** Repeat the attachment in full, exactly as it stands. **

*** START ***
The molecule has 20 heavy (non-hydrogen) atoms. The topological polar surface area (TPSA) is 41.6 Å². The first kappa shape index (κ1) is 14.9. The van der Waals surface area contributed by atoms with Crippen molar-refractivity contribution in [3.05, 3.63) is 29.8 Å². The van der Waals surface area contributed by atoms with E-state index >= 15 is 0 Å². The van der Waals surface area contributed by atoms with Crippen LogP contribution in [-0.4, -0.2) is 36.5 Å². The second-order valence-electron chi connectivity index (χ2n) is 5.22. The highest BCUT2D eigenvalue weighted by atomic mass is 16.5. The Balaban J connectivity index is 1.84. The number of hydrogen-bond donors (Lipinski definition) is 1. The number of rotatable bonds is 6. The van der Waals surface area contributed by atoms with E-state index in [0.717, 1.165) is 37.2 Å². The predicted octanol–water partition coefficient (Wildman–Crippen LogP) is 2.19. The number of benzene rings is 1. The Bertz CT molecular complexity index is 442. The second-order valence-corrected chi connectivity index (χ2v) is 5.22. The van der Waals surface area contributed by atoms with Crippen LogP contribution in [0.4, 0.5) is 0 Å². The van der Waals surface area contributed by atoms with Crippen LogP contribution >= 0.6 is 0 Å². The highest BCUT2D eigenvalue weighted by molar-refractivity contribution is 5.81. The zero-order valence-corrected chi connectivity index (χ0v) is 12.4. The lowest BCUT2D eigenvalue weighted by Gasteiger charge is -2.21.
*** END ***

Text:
The molecule has 20 heavy (non-hydrogen) atoms. The topological polar surface area (TPSA) is 41.6 Å². The first kappa shape index (κ1) is 14.9. The van der Waals surface area contributed by atoms with Crippen molar-refractivity contribution in [3.05, 3.63) is 29.8 Å². The van der Waals surface area contributed by atoms with E-state index >= 15 is 0 Å². The van der Waals surface area contributed by atoms with Crippen LogP contribution in [-0.4, -0.2) is 36.5 Å². The second-order valence-electron chi connectivity index (χ2n) is 5.22. The highest BCUT2D eigenvalue weighted by atomic mass is 16.5. The Balaban J connectivity index is 1.84. The number of hydrogen-bond donors (Lipinski definition) is 1. The number of rotatable bonds is 6. The van der Waals surface area contributed by atoms with E-state index in [0.717, 1.165) is 37.2 Å². The predicted octanol–water partition coefficient (Wildman–Crippen LogP) is 2.19. The number of benzene rings is 1. The Bertz CT molecular complexity index is 442. The second-order valence-corrected chi connectivity index (χ2v) is 5.22. The van der Waals surface area contributed by atoms with Crippen LogP contribution in [0.4, 0.5) is 0 Å². The van der Waals surface area contributed by atoms with Crippen LogP contribution >= 0.6 is 0 Å². The highest BCUT2D eigenvalue weighted by molar-refractivity contribution is 5.81. The zero-order valence-corrected chi connectivity index (χ0v) is 12.4. The lowest BCUT2D eigenvalue weighted by Gasteiger charge is -2.21.